BA/MA in Earth Sciences
A combined bachelor’s and master’s degree in Earth Sciences provides students with a broad understanding of fundamental concepts in earth sciences, including intermediate and advanced principles of geology, geochemistry, geophysics, surface processes, and deep time. The BA/MA in Earth Sciences prepares students for further graduate study or for careers in resource exploration and management, technical consulting, engineering, environmental sciences, as well as a multitude of jobs in the private sector and governmental agencies.
This program offers exceptionally qualified students an opportunity to earn both the bachelor’s and the master’s degree in less time than required to obtain the degrees separately. Admission normally occurs during the fifth semester of undergraduate study, at which time a coherent program is designed to suit the student’s special interests and needs.
Requirements for admission are satisfactory completion of at least three earth sciences courses and an overall grade point average of 3.5 or higher. Students combine coursework and directed research leading to a required thesis. For further information, contact Professor Lawford Anderson in the department.
For general information, please refer to BA/MA Programs.
The BA/MA in Earth Sciences requires the completion of 36 courses (144 credits), of which 8 courses must be at the graduate level (500 or above), and a master’s thesis. Four of the required 8 courses must be Earth Sciences courses, including at least two non-research Earth Sciences courses (other than GRS ES 699). Three of the eight required courses can be research courses associated with thesis research.
Earth Sciences Courses
- CAS ES 500 Field Geology (8 cr)
- CAS ES 503 Structural Petrology (4 cr)
- CAS ES 505 Plate Tectonics and Kinematics (4 cr)
- CAS ES 514 Dynamic Landsurface Hydrology (4 cr)
- CAS ES 533 Quantitative Geomorphology (4 cr)
- CAS ES 534 Ice-Age Systems (4 cr)
- CAS ES 541 Coastal Processes (4 cr)
- CAS ES 543 Estuaries and Nearshore Systems (4 cr)
- CAS ES 545 Tropical Oceanography of the Caribbean Sea (4 cr)
- CAS ES 546 Tropical Oceanography of the Caribbean Sea: Applications and Research (4 cr)
- CAS ES 561 Mechanics of Earthquakes (4 cr)
- CAS ES 571 Geochemical Modeling (4 cr)
- CAS ES 573 Analytical Methods in Geochemistry (4 cr)
- CAS ES 576 Aquatic Geochemistry (4 cr)
- CAS ES 581 Solid Earth Geophysics (4 cr)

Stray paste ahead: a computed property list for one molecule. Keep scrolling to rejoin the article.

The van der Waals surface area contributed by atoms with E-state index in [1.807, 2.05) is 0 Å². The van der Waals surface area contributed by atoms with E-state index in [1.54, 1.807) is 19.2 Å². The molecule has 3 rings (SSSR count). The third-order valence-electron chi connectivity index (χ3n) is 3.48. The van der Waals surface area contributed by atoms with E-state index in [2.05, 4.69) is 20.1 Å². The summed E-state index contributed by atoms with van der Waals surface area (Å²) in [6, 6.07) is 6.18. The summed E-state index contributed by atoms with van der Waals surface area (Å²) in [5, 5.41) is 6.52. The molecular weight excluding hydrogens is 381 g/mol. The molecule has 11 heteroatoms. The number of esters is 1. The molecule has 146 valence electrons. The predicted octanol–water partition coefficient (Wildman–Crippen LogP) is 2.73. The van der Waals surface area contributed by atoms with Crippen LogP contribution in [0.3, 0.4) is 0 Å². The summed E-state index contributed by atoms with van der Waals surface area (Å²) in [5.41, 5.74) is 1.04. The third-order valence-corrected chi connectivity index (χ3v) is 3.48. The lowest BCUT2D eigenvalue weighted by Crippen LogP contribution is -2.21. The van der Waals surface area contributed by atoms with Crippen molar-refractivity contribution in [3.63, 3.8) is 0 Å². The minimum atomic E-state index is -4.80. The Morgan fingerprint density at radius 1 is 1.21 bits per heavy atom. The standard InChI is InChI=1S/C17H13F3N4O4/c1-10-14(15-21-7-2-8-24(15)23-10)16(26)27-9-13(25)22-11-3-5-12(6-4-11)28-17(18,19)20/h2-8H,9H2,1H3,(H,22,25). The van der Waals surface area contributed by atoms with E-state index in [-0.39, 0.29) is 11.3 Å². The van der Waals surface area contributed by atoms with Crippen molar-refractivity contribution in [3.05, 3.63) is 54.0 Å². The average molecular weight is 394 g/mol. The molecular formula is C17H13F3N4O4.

- CAS ES 587, 588 Seminar in Earth Sciences (var cr)
- GRS ES 623 Marine Biogeochemistry (4 cr)
- GRS ES 640 Marine Geology (4 cr)
- GRS ES 643 Terrestrial Biogeochemistry (4 cr)
- GRS ES 660 Geodynamics I (4 cr)
- GRS ES 671 Geochemistry (4 cr)
- GRS ES 683 Geodynamics II Fluids and Fluid Transport (4 cr)
- GRS ES 699 Teaching College Earth Sciences I (2 cr)
- GRS ES 701 Quantitative Methods for the Earth Sciences I: Mechanics of Earth Materials (4 cr)
- GRS ES 702 Quantitative Methods for the Earth Sciences II: Analysis and Modeling of Geologic Processes (4 cr)
- GRS ES 742 Coastal Dynamics (4 cr)
- GRS ES 771 Isotope Earth Science (4 cr)
- GRS ES 781 Methods of Seismology (4 cr)
Hours arranged. 4 cr.
- GRS ES 830 Advanced Topics in Surface Processes
- GRS ES 831 Advanced Topics in Tectonics
- GRS ES 833 Advanced Topics in Seismology and Geophysics
- GRS ES 834 Advanced Topics in Geochemical Cycles
- GRS ES 835 Advanced Topics in Marine Geosciences
- GRS ES 836 Advanced Topics in Igneous and Metamorphic Geology
Directed Study or Research
Hours arranged. Variable cr.
- GRS ES 911, 912 Geomorphology and Hydrogeology
- GRS ES 913, 914 Environmental and Urban Geology
- GRS ES 921, 922 Crystallography and Mineralogy
- GRS ES 925, 926 Igneous and Metamorphic Petrology
- GRS ES 927, 928 Structural Geology and Tectonics
- GRS ES 931, 932 Sedimentation and Stratigraphy
- GRS ES 941, 942 Coastal and Marine Geology
- GRS ES 951, 952 Paleontology
- GRS ES 961, 962 Geophysics
- GRS ES 963, 964 Seismology
- GRS ES 971, 972 Geochemistry
A number of related courses in mathematics and natural sciences may be selected for graduate credit as part of the MA and PhD programs in Earth Sciences. The following courses are recommended; those marked with an asterisk (*) require a petition for graduate credit.
- CAS BI 303 Evolutionary Ecology* (4 cr)
- CAS BI 504 Advanced Evolutionary Analysis (4 cr)
- GRS BI 666 Marine Ecology (4 cr)
- CAS CH 351, 352 Physical Chemistry I & II (4 cr each)*
- CAS CH 354 Physical Chemistry Laboratory* (4 cr)
- CAS GG 502 Advanced Topics in Remote Sensing (4 cr)
- CAS MA 411 Advanced Calculus* (4 cr)
- CAS MA 561 Methods of Applied Mathematics I (4 cr)
- CAS MA 562 Methods of Applied Mathematics II (4 cr)
- CAS MA 575 Linear Models (4 cr)
- CAS MA 576 Generalized Linear Models (4 cr)
- CAS PY 371 Electronics for Scientists* (4 cr)
- CAS PY 405 Electromagnetic Fields and Waves I* (4 cr)
- CAS PY 406 Electromagnetic Fields and Waves II* (4 cr)
- CAS PY 408 Intermediate Mechanics* (4 cr)
A written thesis, approved by at least three members of the department (usually the student’s advisor and two mutually agreed-upon second readers), must be submitted to the Graduate School of Arts & Sciences. All MA candidates must give an oral presentation and defend their research results in a public forum.
Cooperative Program with Boston College
The Boston Area Consortium permits degree candidates at Boston University to pursue courses in areas of fluid mechanics and geophysics at Boston College. Cross-registration is designated by the symbols XAS (for undergraduate students) and XRG (for graduate students).
Cross-registration information can be found at the Office of the University Registrar’s Boston Area Consortia webpage.